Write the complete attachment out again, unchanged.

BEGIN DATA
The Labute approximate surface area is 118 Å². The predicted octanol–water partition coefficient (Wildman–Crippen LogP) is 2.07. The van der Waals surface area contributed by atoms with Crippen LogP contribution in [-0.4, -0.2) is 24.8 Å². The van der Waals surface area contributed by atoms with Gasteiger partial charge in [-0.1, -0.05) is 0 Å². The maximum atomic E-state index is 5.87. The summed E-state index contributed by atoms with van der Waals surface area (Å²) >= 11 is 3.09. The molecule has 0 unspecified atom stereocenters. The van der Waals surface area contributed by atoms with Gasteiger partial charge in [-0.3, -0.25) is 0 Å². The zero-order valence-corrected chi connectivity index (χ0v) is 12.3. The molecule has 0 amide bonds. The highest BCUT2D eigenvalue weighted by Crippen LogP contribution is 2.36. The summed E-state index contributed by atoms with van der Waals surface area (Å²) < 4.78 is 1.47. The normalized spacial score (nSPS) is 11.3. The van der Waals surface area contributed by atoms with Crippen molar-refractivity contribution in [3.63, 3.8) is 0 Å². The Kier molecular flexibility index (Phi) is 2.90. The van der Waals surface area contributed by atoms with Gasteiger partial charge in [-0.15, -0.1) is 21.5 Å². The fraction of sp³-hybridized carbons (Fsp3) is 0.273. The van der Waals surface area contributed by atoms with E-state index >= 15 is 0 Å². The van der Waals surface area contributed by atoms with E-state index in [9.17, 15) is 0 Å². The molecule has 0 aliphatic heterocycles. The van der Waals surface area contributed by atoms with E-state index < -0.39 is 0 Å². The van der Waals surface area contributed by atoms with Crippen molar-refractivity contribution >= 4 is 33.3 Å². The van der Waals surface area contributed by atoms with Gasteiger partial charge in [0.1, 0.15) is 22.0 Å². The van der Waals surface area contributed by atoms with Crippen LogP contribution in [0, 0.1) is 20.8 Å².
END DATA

The Labute approximate surface area is 118 Å². The predicted octanol–water partition coefficient (Wildman–Crippen LogP) is 2.07. The van der Waals surface area contributed by atoms with Crippen LogP contribution in [-0.4, -0.2) is 24.8 Å². The van der Waals surface area contributed by atoms with Gasteiger partial charge in [-0.1, -0.05) is 0 Å². The maximum atomic E-state index is 5.87. The summed E-state index contributed by atoms with van der Waals surface area (Å²) >= 11 is 3.09. The molecule has 0 unspecified atom stereocenters. The van der Waals surface area contributed by atoms with Gasteiger partial charge in [-0.3, -0.25) is 0 Å². The zero-order valence-corrected chi connectivity index (χ0v) is 12.3. The molecule has 0 amide bonds. The highest BCUT2D eigenvalue weighted by Crippen LogP contribution is 2.36. The summed E-state index contributed by atoms with van der Waals surface area (Å²) < 4.78 is 1.47. The normalized spacial score (nSPS) is 11.3. The van der Waals surface area contributed by atoms with Crippen molar-refractivity contribution in [3.63, 3.8) is 0 Å². The Kier molecular flexibility index (Phi) is 2.90. The van der Waals surface area contributed by atoms with Gasteiger partial charge in [-0.15, -0.1) is 21.5 Å². The fraction of sp³-hybridized carbons (Fsp3) is 0.273. The van der Waals surface area contributed by atoms with E-state index >= 15 is 0 Å². The van der Waals surface area contributed by atoms with E-state index in [9.17, 15) is 0 Å². The molecule has 0 aliphatic heterocycles. The van der Waals surface area contributed by atoms with E-state index < -0.39 is 0 Å². The van der Waals surface area contributed by atoms with Crippen molar-refractivity contribution >= 4 is 33.3 Å². The van der Waals surface area contributed by atoms with Gasteiger partial charge in [0.1, 0.15) is 22.0 Å². The van der Waals surface area contributed by atoms with Crippen LogP contribution in [0, 0.1) is 20.8 Å².